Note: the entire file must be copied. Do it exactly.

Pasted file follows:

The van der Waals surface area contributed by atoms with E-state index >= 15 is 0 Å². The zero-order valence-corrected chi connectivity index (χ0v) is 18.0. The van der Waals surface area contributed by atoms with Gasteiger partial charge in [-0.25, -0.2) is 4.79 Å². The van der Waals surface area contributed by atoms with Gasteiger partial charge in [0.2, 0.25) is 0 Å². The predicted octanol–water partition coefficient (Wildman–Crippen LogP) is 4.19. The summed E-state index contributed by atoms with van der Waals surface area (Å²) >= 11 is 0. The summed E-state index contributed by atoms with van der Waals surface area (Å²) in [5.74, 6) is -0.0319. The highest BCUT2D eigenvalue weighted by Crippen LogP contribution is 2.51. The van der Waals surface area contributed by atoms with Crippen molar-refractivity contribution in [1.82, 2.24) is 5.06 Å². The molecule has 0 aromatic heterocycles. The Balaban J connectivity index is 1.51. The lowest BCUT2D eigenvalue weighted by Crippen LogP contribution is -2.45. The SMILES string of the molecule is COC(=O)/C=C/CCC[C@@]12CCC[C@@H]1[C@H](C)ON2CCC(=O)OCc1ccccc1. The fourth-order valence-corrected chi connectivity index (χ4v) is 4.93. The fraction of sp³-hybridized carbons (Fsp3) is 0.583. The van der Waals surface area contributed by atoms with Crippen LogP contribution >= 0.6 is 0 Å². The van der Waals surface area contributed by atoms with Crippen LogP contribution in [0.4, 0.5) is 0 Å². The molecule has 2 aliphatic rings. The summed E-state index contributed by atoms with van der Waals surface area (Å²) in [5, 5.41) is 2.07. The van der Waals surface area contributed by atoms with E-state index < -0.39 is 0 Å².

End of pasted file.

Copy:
The van der Waals surface area contributed by atoms with E-state index >= 15 is 0 Å². The zero-order valence-corrected chi connectivity index (χ0v) is 18.0. The van der Waals surface area contributed by atoms with Gasteiger partial charge in [-0.25, -0.2) is 4.79 Å². The van der Waals surface area contributed by atoms with Gasteiger partial charge in [0.2, 0.25) is 0 Å². The predicted octanol–water partition coefficient (Wildman–Crippen LogP) is 4.19. The summed E-state index contributed by atoms with van der Waals surface area (Å²) >= 11 is 0. The summed E-state index contributed by atoms with van der Waals surface area (Å²) in [5.74, 6) is -0.0319. The highest BCUT2D eigenvalue weighted by Crippen LogP contribution is 2.51. The van der Waals surface area contributed by atoms with Crippen molar-refractivity contribution in [1.82, 2.24) is 5.06 Å². The molecule has 0 aromatic heterocycles. The Balaban J connectivity index is 1.51. The lowest BCUT2D eigenvalue weighted by Crippen LogP contribution is -2.45. The SMILES string of the molecule is COC(=O)/C=C/CCC[C@@]12CCC[C@@H]1[C@H](C)ON2CCC(=O)OCc1ccccc1. The fourth-order valence-corrected chi connectivity index (χ4v) is 4.93. The fraction of sp³-hybridized carbons (Fsp3) is 0.583. The van der Waals surface area contributed by atoms with Crippen LogP contribution >= 0.6 is 0 Å². The van der Waals surface area contributed by atoms with Crippen LogP contribution in [0.4, 0.5) is 0 Å². The molecule has 2 aliphatic rings. The summed E-state index contributed by atoms with van der Waals surface area (Å²) in [5, 5.41) is 2.07. The van der Waals surface area contributed by atoms with E-state index < -0.39 is 0 Å².